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In this pioneering work, Ernst Breisach presents an effective, well-organized, and concise account of the development of historiography in Western culture. Neither a handbook nor an encyclopedia, this up-to-date third edition narrates and interprets the development of historiography from its origins in Greek poetry to the present, with compelling sections on postmodernism, deconstructionism, African-American history, women’s history, microhistory, the Historikerstreit, cultural history, and more. The definitive look at the writing of history by a historian, Historiography provides key insights into some of the most important issues, debates and innovations in modern historiography. Praise for the first edition: “Breisach’s comprehensive coverage of the subject and his clear presentation of the issues and the complexity of an evolving discipline easily make his work the best of its kind.”—Lester D. Stephens, American Historical Review

T S Eliot A Virgilian Poet

Author : Gareth Reeves
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The Evidence for the Papacy

Author : Colin Lindsay
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Novissima Or where Do Our Departed Go

Author : Bernard O'Reilly
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The Cambridge Companion to the Bible

Author :
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The Polemical Works of Al al abar

Author : Rifaat Ebied
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After the Christian ʿAlī al-Ṭabarī converted to Islam, he wrote two works against his former faith. The arguments he produced remained influential for centuries. These new editions and translations are accompanied by extensive studies of the works’ place in Islamic thought.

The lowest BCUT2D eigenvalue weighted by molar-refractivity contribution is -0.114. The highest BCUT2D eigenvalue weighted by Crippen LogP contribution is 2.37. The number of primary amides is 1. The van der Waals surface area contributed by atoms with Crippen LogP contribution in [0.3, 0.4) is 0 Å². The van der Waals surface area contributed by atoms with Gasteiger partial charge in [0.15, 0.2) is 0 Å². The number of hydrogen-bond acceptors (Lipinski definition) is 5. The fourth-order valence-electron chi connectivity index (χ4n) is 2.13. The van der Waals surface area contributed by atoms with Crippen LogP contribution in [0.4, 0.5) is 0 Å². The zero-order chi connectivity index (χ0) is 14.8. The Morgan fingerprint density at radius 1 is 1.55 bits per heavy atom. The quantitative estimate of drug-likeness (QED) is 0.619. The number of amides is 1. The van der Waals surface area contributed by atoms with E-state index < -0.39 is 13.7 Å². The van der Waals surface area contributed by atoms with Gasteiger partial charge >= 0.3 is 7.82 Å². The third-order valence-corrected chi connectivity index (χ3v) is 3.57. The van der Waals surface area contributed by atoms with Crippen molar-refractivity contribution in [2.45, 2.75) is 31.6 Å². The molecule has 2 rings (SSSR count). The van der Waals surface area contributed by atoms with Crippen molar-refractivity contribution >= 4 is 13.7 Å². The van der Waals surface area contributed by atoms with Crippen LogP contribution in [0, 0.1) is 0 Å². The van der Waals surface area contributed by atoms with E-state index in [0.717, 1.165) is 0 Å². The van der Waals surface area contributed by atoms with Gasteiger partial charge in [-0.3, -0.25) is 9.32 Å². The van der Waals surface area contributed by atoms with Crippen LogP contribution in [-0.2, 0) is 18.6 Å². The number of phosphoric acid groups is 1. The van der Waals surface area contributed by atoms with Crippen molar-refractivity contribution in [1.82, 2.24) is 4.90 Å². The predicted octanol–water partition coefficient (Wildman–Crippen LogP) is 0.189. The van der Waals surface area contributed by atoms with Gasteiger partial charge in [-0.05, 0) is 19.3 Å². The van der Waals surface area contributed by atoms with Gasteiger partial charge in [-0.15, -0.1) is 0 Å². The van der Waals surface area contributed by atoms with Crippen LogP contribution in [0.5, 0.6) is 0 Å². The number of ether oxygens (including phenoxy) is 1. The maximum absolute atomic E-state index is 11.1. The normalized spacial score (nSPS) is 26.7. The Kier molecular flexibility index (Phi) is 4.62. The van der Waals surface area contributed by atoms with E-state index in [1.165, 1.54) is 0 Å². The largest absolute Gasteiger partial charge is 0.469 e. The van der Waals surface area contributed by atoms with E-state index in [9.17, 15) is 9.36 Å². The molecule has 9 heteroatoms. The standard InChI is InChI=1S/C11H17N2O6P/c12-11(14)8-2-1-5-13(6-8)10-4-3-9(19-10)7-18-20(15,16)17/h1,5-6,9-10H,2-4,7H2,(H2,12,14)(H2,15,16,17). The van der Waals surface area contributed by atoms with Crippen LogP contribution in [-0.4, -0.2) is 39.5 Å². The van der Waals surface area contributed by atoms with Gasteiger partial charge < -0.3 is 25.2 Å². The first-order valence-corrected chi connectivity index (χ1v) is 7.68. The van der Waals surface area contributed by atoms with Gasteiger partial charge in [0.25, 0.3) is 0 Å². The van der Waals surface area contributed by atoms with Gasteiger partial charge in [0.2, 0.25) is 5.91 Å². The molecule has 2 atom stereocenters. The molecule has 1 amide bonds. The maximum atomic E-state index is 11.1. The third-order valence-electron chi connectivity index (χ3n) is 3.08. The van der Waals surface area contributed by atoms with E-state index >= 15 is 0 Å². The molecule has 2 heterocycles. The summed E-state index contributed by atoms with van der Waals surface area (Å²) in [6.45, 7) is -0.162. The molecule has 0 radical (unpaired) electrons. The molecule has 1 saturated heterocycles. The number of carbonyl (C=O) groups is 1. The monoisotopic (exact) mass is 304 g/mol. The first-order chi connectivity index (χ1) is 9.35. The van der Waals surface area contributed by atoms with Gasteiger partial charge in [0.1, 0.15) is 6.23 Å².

Reading Texts on Sovereignty

Author : Stella Achilleos
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Reading Texts on Sovereignty charts the development of the concept from the classical period to the present day. Defined in antiquity as an absolute or supreme type of power, sovereignty's history has been marked ever since by numerous moments of crisis and contestation through which its meaning has been redefined and reconfigured. Using extracts of key texts selected and analysed by leading contributors from the USA, the UK, New Zealand, Japan, Cyprus, Finland, France, Austria, Israel, and Italy, this volume examines these moments and how different societies have grappled with sovereignty through the ages. The book explores a diverse range of geographical and cultural contexts within which the issue of sovereignty became critical, including ancient China and medieval Islam. In addition, the book includes chapters that respond to the vital interplay between the development of the theory of sovereignty and such momentous historical events and developments as the birth of the democratic polis in the classical world, the legal and political developments that attended the rise of the Roman and Islamic empires, the bitter struggles over sovereign rights between the 'temporal' and 'spiritual' authorities of medieval and early modern Europe, the English Civil War, the French and American Revolutions, and the October Revolution.

The Cambridge Companion to the Bible Containing the Structure Growth and Presersvation of the Bible Introductions to the Several Books History and Chronology Antiquities Natural History Glossary Index of Proper Names Index of Subjects Concordance Maps and Index of Places

Author :
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The Age of Aryamehr

Author : Roham Alvandi